closed, but. in end t QQ XE HIPQQ fi fi QP and alterna ive;ce str eti ns alliner i hin h Spirit and scope of heinye r qnas; xpres n. the appended claim. v V I Th mproved.- pro e ive wrapp r or d e and the like comp ises; gene l y rec a g a outer cover or casing IBLWhi h may-be made of relatively heavy durable cloth or other suitable fabric, and inner separating means llof soft .flexible. material, such as if! annel ette, adapted to be wrapped around the individual dishes and to ;be. interposedhetween ,adiacent diSl' es stored n e. w apper. While; he wrappers. ma be used for the storagev or any-type, of fra e; ware, .for purposes :of illustration :1 have wn; the form especially'suitable f or storingthe; dishes of: a conventional, dinner? service. Ingeneral it has :been .found desirable to provide a separate wrapper. foreacht type ofr .dish, althou h. s m instances certainldishes commonly used; together, such .ascupsand saucers, may-he enclosed 'in'the same wrapper Thus, one wrapper is provided for dinner plates, another for bowls. another for cupsfetc. As such dishes vary in size, the dimensions of the casing lll may bevaried. accordingly so that the dishes they. are intended, to accommodate will-fit snugly therein. Likewise, the-dimensions of theseparati-ng means ll, as
" well as the form of that means, may be varied toprovide the maximum protection for the particular dishes with which they-are to be used.
Referring now to Figs. 1, 2 and 40fthe drawings the outer covering or casing- 10 isin the form of a generally flat rectangular baghaving top and bottom "walls 15 and--| 6,-si -de--walls I1, (and an end wall l8.- The end of the casing opposite thev wall I8 is left open for the insertion and. emo al of di hes-and -p v de w s i .lpsur meansiwhe hy h asine may; be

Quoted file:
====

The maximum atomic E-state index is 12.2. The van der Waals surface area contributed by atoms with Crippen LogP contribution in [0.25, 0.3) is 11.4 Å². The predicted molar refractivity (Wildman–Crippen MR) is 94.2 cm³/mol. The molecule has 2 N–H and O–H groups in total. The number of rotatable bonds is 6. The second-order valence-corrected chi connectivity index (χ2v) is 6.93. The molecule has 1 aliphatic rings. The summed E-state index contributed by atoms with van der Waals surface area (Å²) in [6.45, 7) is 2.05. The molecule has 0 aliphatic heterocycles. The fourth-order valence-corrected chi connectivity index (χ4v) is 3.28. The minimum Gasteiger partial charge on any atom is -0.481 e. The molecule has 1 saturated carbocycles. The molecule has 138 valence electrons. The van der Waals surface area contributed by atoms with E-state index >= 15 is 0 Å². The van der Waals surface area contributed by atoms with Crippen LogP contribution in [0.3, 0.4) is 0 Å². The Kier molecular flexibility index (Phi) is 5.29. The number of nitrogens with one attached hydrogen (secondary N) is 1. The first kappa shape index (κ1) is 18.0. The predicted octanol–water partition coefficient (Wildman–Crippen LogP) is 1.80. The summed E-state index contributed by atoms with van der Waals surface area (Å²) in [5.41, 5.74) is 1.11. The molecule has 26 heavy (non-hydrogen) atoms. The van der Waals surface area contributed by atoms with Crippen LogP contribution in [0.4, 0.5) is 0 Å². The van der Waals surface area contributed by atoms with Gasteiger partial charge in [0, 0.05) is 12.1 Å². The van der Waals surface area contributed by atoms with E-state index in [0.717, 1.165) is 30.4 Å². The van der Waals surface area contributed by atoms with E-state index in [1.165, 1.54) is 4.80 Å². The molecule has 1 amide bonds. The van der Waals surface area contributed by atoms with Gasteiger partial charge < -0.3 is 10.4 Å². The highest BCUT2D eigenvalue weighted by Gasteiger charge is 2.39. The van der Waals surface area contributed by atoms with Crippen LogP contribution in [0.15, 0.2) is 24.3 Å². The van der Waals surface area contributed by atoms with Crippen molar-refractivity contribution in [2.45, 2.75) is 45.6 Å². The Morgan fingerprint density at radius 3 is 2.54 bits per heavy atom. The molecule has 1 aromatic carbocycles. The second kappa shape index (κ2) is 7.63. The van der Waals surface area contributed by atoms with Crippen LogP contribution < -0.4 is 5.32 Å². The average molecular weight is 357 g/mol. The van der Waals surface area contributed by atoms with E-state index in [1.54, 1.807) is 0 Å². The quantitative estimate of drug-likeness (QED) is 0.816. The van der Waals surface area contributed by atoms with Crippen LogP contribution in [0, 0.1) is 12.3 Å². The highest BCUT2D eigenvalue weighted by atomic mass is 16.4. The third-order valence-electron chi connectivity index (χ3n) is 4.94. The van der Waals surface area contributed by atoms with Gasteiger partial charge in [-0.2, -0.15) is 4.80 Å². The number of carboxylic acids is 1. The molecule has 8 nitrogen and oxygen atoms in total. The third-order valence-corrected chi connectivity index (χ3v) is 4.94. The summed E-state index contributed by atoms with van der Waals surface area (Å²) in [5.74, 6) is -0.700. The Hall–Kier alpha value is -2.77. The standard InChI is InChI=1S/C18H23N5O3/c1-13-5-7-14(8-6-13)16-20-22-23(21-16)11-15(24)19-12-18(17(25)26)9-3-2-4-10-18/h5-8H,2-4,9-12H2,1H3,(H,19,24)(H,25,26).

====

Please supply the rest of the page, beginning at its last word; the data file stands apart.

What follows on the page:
tightly closed. To impart stiffness to the casing, the meeting edges of the walls 15-! are provided with reinforcements which may be in the form of raised seems or bias strips 20.
The closure for the casing I is provided, in the present instance, by extending the top and bottom walls [5 and [6 to form flaps 2| and 22 adapted to be folded over the open end of the casing, as shown in 2: The side walls I! are also extended to form narrow flaps 23 which can be tucked in under the flaps 2i and 22 when the casing is closed. The flaps may be secured in 7 closed position in'any preferred manner, as by tapes or by snap fasteners, as shown in the exemplary container. When snap fasteners are employed, one member 24 of a fastener is applied to the outer flap 2| adjacent its free edge and the other member 25 of the fastener isapplied to the lower flap 22 adjacent its inner edge. Preferably, the bias strip 20 is extended around the entire edge of the flap 2| to give the casing a finished appearance and to impart additional stiffness to it when closed. V j